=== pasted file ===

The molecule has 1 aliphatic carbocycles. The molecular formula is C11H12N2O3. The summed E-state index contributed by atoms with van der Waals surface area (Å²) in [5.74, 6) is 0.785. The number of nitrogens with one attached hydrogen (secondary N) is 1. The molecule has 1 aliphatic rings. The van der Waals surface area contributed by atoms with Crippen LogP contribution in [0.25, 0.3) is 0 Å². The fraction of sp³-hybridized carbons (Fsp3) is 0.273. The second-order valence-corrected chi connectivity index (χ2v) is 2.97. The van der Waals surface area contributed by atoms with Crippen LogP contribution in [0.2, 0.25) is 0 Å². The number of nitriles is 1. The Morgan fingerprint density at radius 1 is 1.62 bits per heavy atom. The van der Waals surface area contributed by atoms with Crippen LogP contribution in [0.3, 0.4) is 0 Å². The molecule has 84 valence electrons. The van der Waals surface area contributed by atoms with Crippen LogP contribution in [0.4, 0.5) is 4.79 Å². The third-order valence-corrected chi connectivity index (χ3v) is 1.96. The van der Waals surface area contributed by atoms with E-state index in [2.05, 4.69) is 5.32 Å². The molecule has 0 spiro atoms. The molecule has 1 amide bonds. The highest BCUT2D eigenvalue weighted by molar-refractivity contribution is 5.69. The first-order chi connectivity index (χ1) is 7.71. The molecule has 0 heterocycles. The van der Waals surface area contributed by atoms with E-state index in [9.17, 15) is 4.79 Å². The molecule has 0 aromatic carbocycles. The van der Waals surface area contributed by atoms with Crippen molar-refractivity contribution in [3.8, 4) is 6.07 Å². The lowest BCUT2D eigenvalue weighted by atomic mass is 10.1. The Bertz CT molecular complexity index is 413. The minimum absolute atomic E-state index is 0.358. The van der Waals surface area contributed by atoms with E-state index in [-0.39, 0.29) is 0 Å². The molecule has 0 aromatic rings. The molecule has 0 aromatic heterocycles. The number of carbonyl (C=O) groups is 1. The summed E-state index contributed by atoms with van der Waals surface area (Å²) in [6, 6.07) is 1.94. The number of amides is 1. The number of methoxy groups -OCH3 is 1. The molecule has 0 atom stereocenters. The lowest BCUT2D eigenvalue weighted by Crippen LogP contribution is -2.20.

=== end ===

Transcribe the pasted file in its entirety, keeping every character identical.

The molecule has 1 aliphatic carbocycles. The molecular formula is C11H12N2O3. The summed E-state index contributed by atoms with van der Waals surface area (Å²) in [5.74, 6) is 0.785. The number of nitrogens with one attached hydrogen (secondary N) is 1. The molecule has 1 aliphatic rings. The van der Waals surface area contributed by atoms with Crippen LogP contribution in [0.25, 0.3) is 0 Å². The fraction of sp³-hybridized carbons (Fsp3) is 0.273. The second-order valence-corrected chi connectivity index (χ2v) is 2.97. The van der Waals surface area contributed by atoms with Crippen LogP contribution in [0.2, 0.25) is 0 Å². The number of nitriles is 1. The Morgan fingerprint density at radius 1 is 1.62 bits per heavy atom. The van der Waals surface area contributed by atoms with Crippen LogP contribution in [0.3, 0.4) is 0 Å². The molecule has 84 valence electrons. The van der Waals surface area contributed by atoms with Crippen LogP contribution in [0.4, 0.5) is 4.79 Å². The third-order valence-corrected chi connectivity index (χ3v) is 1.96. The van der Waals surface area contributed by atoms with E-state index in [2.05, 4.69) is 5.32 Å². The molecule has 0 spiro atoms. The molecule has 1 amide bonds. The highest BCUT2D eigenvalue weighted by molar-refractivity contribution is 5.69. The first-order chi connectivity index (χ1) is 7.71. The molecule has 0 heterocycles. The van der Waals surface area contributed by atoms with E-state index in [9.17, 15) is 4.79 Å². The molecule has 0 aromatic carbocycles. The van der Waals surface area contributed by atoms with Crippen molar-refractivity contribution in [3.8, 4) is 6.07 Å². The lowest BCUT2D eigenvalue weighted by atomic mass is 10.1. The Bertz CT molecular complexity index is 413. The minimum absolute atomic E-state index is 0.358. The van der Waals surface area contributed by atoms with E-state index in [-0.39, 0.29) is 0 Å². The molecule has 0 aromatic rings. The molecule has 0 aromatic heterocycles. The number of carbonyl (C=O) groups is 1. The summed E-state index contributed by atoms with van der Waals surface area (Å²) in [6, 6.07) is 1.94. The number of amides is 1. The number of methoxy groups -OCH3 is 1. The molecule has 0 atom stereocenters. The lowest BCUT2D eigenvalue weighted by Crippen LogP contribution is -2.20.